The cost of a data breach has jumped 23 per cent in two years

Affected organisations today pay 23 per cent more than they would have in 2013

Amit Yoran, president of RSA, speaks at the RSA Conference in San Francisco on April 21, 2015.

Amit Yoran, president of RSA, speaks at the RSA Conference in San Francisco on April 21, 2015.

Data breaches like the one just disclosed by the IRS aren't something any organisation wishes for, but there's now even bigger financial incentive to avoid them than in the past.

The average cost of a data breach has increased by 23 per cent over the past two years to $US3.79 million, according to a report Wednesday from IBM and the Ponemon Institute. And the average cost for each lost of stolen record containing sensitive information increased 6 per cent over just the past year, from $US145 to $US154.

Ponemon surveyed 350 companies in 11 countries for the survey, which was sponsored by IBM. All the respondents had experienced a data breach at some point, involving anything from 2200 to more than 100,000 compromised records.

Data is the new digital currency," said Ken Westin, a senior security analyst with Tripwire, which was not involved in the study. "As businesses and government rush to mine and harvest consumer data for marketing insights, personalisation, increased productivity and general business, criminals are increasingly finding ways to steal the data and monetise it for their own ends."

Three main factors contributed to the increased cost of data breaches in recent years, according to the report, including the increased incidence of cyber-attacks and the growth in the lost business that can result.

The cost associated with that lost business increased from an average of $US1.33 million last year to $US1.57 million in 2015. Included in the figures are unusually high customer turnover, the need for increased customer-acquisition activities, reputation losses and diminished goodwill.

The third factor is the increased costs associated with data-breach detection and escalation, including forensic and investigative activities, assessment and audit services, crisis-team management and communications. On average, those costs increased from $US0.76 million last year to $US0.99 million in this years report.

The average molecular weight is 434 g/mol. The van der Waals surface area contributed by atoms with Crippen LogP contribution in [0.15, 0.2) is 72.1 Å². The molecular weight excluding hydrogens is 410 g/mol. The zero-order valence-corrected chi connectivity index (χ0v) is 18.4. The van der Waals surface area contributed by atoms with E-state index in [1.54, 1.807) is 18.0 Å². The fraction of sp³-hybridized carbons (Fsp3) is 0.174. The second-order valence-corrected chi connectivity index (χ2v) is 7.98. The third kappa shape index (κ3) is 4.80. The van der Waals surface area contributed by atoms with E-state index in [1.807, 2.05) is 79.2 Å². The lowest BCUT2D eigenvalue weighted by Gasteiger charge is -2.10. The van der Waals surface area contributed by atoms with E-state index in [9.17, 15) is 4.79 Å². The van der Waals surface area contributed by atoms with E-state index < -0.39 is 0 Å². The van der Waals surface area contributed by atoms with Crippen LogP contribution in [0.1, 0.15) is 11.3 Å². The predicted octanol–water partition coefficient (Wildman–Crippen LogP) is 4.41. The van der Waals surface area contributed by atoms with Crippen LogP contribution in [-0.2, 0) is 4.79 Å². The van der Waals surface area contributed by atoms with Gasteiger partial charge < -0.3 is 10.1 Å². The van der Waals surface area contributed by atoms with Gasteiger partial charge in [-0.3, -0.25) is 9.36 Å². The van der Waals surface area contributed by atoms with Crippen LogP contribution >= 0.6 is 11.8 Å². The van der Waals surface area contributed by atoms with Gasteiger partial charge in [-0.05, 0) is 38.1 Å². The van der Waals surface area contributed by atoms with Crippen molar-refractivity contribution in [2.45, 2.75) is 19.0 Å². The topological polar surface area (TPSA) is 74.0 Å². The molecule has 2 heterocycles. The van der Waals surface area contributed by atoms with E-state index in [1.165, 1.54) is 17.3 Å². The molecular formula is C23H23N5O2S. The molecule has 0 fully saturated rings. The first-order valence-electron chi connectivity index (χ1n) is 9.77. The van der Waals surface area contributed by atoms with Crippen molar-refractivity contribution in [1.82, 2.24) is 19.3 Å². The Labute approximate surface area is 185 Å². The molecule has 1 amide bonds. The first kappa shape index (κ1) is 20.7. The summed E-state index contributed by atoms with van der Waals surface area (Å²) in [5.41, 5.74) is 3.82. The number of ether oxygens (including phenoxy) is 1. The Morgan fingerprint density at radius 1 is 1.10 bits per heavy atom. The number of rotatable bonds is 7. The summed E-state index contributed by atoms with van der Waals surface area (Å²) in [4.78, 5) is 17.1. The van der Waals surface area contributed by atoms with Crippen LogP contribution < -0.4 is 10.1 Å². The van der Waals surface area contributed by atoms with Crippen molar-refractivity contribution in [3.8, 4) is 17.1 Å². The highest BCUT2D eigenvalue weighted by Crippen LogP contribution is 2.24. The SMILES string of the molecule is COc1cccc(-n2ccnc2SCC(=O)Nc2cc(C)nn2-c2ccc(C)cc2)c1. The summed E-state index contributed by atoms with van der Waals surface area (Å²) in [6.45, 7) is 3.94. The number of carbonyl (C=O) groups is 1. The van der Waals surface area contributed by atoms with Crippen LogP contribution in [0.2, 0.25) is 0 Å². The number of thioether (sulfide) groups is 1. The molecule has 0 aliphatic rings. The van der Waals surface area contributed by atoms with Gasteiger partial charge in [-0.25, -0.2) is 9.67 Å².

The Ponemon study also looked at data breaches by country, and concluded that organizations in Brazil and France are most likely to have a data breach involving at least 10,000 records, while those in Canada and Germany are least likely to do so. It didn't explain that finding.

The costs of breaches tend to be highest in the US and Germany and lowest in Brazil and India.

By industry, not surprisingly, costs are usually higher for healthcare companies, as much as $US363 per lost record, but as low as $US68 per record in the public sector. That could provide some solace to the U.S. Internal Revenue Service, at least, if not the 100,000 taxpayers affected by a recent breach of its systems.

The report identified two factors that can help mitigate the cost of data breaches: involvement of the company's board of directors -- which can reduce the cost by $US5.50 per record, the report found -- and the purchase of insurance protection, which can drop that cost by $US4.40 per record, it said.

"The cost of data breaches will only increase until the market for the stolen data shrinks, which does not seem likely in the foreseeable future," Tripwire's Westin said. "Organisations need to deploy multiple layers of security controls to better protect their data.

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